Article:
Tonight’s canyon bear almost looks like
Miles Davis from his In A Silent Way days
—black face, black eyes, brown skin tints
and a black mass surrounding his huge,
shiny head, making it appear
as if the bear had some Round
riffs in his walking away sound,
as if Miles with his late night horn
was playing rhythms endlessly
into this mammalian’s dark
dancing path of experience
and crossing sounds of the night
into sentences
before ears or bears
know best where to bend.

Even this sleepy, city kid
can watch those quiet
lumbering swatches of huge darkness
kindly cross his asphalt street.
In their hungry-eyed stares of wonder,
he thinks these creatures could eat him so easily,
though they want only to rifle and gobble garbage
and amaze us with their ghostly humility
of what the hibernating winter in their blood
needs to become—some dreaming scene
of humans lumbering away, walking
on their tongues and tasting
the truth of earth.

—Will Hochman
from Freer (Pecan Grove Press 2006)

Posted by dwaber at 01:38 PM

March 10, 2007

The Art of Collage in Cracked Italian

This little tile,
a reject from it makers
(one of many
from generations of Rampinis)
transcends borders and time
with its cooked sand and color
almost living and grouted
into the jaundiced skin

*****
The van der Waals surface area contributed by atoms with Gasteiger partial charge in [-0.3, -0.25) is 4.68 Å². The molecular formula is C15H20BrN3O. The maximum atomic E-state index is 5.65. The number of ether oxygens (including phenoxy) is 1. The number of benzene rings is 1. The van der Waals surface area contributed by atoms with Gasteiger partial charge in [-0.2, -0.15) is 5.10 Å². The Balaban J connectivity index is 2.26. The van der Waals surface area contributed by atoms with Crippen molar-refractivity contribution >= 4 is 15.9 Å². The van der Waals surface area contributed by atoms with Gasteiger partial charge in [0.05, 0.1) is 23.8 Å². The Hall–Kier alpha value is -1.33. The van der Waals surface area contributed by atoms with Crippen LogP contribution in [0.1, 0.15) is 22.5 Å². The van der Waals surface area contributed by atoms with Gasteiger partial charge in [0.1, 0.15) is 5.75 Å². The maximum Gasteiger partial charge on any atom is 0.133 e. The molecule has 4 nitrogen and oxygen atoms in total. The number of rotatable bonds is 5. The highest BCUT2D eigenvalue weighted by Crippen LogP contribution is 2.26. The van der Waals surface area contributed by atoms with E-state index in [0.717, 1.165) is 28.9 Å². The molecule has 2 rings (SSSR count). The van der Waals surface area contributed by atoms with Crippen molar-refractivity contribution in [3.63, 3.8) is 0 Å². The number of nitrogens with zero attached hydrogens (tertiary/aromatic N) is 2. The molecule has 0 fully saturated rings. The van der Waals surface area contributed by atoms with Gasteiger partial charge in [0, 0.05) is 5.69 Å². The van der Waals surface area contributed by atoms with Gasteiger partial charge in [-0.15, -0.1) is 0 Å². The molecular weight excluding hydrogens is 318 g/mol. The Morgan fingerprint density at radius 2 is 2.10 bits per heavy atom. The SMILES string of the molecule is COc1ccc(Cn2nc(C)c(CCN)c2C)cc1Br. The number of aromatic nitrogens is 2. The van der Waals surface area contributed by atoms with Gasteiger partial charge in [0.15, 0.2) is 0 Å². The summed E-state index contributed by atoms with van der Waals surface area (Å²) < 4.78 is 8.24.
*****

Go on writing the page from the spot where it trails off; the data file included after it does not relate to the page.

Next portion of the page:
and coagulated blood
of an Italian family’s
dead ancestors.

This particular square
of hand-painted tile
cheaply brought its
right angling of yellow,
green, brown, orange and blue
back from Radda, Italy
(a happy place
despite its sound)
to cast “Il Volpe—The Fox”
stirring in front of a Cypress tree,
painted perhaps out of scale
but almost perfect
for all creatures
to see beyond.

The animal’s brown pose
and memories of Italy
warm slowly with
tea brewing the green taste
of earth’s surface on this tile
cracked and cooling
until it seems to taste
its gaze in yours.

“The fox knows many things,
the hedgehog
knows one big thing”

the swift worker
may have thought
as he exiled the flawed tile
just past the furnace
to land on the last table
marked even in English,
and “No Return.”

Broken heart dancer
from mold to fired moment,
these ceramic words
are really all of me
cooked, coming apart
and together again,
broken beautifully
to take stock
that’s me
and think myself
more of a hedgehog
while knowing foxes
(like collage)
import better art.

—Will Hochman
from Freer (Pecan Grove Press 2006)

Posted by dwaber at 01:32 PM

March 09, 2007

Ars Poetica: Tree Mend Us

     “Not the coffee you’re waitin’ for her to offer thee,” my muse rang me
on the blue plate poetry hot line, “but the life story you need shine warp-speed
with right now. Drop Miss-A-Mess impressed by the power of less onto your
‘gotta go’ list, win me with long-lastin’ love witness on the always built for
more metaphor express: passion unpreventable once in outpour affluent, a
wonderwall in waterfall exuberant. Don’t you know so much depends on a red
wheelbarrow beside white chickens glistenin’ up through the winged spring of
May, so I got a hunch April’s not the cruelest month. Hey, listen: beyond a
lunch pail Aristotle, there’s a human throttle & when you embrace me please
we equal infinity face-to-face. As for goin’ with the flow & ridin’ the tide, the
truth’s in the motion of the ocean, yo, come mountain top tip straight from the
temple to Isis, that is, know thyself & see-heal-glow-feel helter-skelter-no-
shelter’s full eclipse a moon disc stops the sun with & descend with me the
     “Easy for you to say,” I said, “but I’m afraid of the dead. Furthermore,